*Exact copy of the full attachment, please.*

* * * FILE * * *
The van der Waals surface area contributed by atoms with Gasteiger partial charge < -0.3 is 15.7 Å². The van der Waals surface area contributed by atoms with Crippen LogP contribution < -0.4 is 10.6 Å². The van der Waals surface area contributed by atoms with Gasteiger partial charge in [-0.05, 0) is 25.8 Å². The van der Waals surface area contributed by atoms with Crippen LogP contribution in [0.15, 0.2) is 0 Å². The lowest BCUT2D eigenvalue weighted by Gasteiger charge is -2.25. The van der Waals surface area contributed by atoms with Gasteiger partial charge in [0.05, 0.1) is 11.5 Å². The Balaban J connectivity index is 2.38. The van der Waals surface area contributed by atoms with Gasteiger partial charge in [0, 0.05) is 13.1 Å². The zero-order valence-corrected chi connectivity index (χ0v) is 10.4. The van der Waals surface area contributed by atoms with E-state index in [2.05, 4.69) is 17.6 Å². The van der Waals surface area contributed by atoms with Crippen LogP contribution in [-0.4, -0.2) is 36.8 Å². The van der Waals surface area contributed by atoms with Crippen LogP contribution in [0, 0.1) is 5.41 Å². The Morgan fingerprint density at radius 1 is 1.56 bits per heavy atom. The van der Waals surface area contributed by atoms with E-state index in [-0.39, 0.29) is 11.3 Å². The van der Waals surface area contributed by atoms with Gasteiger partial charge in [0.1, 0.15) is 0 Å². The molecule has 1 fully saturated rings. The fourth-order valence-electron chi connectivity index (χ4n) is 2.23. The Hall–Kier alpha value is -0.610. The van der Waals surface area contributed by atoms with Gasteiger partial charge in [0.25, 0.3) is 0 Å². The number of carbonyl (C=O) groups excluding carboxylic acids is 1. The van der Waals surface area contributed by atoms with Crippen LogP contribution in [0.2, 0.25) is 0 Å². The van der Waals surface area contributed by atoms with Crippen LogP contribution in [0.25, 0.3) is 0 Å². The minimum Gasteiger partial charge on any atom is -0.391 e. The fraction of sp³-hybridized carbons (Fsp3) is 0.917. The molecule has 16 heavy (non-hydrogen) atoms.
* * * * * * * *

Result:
The van der Waals surface area contributed by atoms with Gasteiger partial charge < -0.3 is 15.7 Å². The van der Waals surface area contributed by atoms with Crippen LogP contribution < -0.4 is 10.6 Å². The van der Waals surface area contributed by atoms with Gasteiger partial charge in [-0.05, 0) is 25.8 Å². The van der Waals surface area contributed by atoms with Crippen LogP contribution in [0.15, 0.2) is 0 Å². The lowest BCUT2D eigenvalue weighted by Gasteiger charge is -2.25. The van der Waals surface area contributed by atoms with Gasteiger partial charge in [0.05, 0.1) is 11.5 Å². The Balaban J connectivity index is 2.38. The van der Waals surface area contributed by atoms with Gasteiger partial charge in [0, 0.05) is 13.1 Å². The zero-order valence-corrected chi connectivity index (χ0v) is 10.4. The van der Waals surface area contributed by atoms with E-state index in [2.05, 4.69) is 17.6 Å². The van der Waals surface area contributed by atoms with Crippen LogP contribution in [-0.4, -0.2) is 36.8 Å². The van der Waals surface area contributed by atoms with Crippen LogP contribution in [0, 0.1) is 5.41 Å². The Morgan fingerprint density at radius 1 is 1.56 bits per heavy atom. The van der Waals surface area contributed by atoms with E-state index in [-0.39, 0.29) is 11.3 Å². The van der Waals surface area contributed by atoms with Gasteiger partial charge in [0.1, 0.15) is 0 Å². The molecule has 1 fully saturated rings. The fourth-order valence-electron chi connectivity index (χ4n) is 2.23. The Hall–Kier alpha value is -0.610. The van der Waals surface area contributed by atoms with Gasteiger partial charge in [0.25, 0.3) is 0 Å². The number of carbonyl (C=O) groups excluding carboxylic acids is 1. The van der Waals surface area contributed by atoms with Crippen LogP contribution in [0.2, 0.25) is 0 Å². The van der Waals surface area contributed by atoms with Crippen LogP contribution in [0.25, 0.3) is 0 Å². The minimum Gasteiger partial charge on any atom is -0.391 e. The fraction of sp³-hybridized carbons (Fsp3) is 0.917. The molecule has 16 heavy (non-hydrogen) atoms.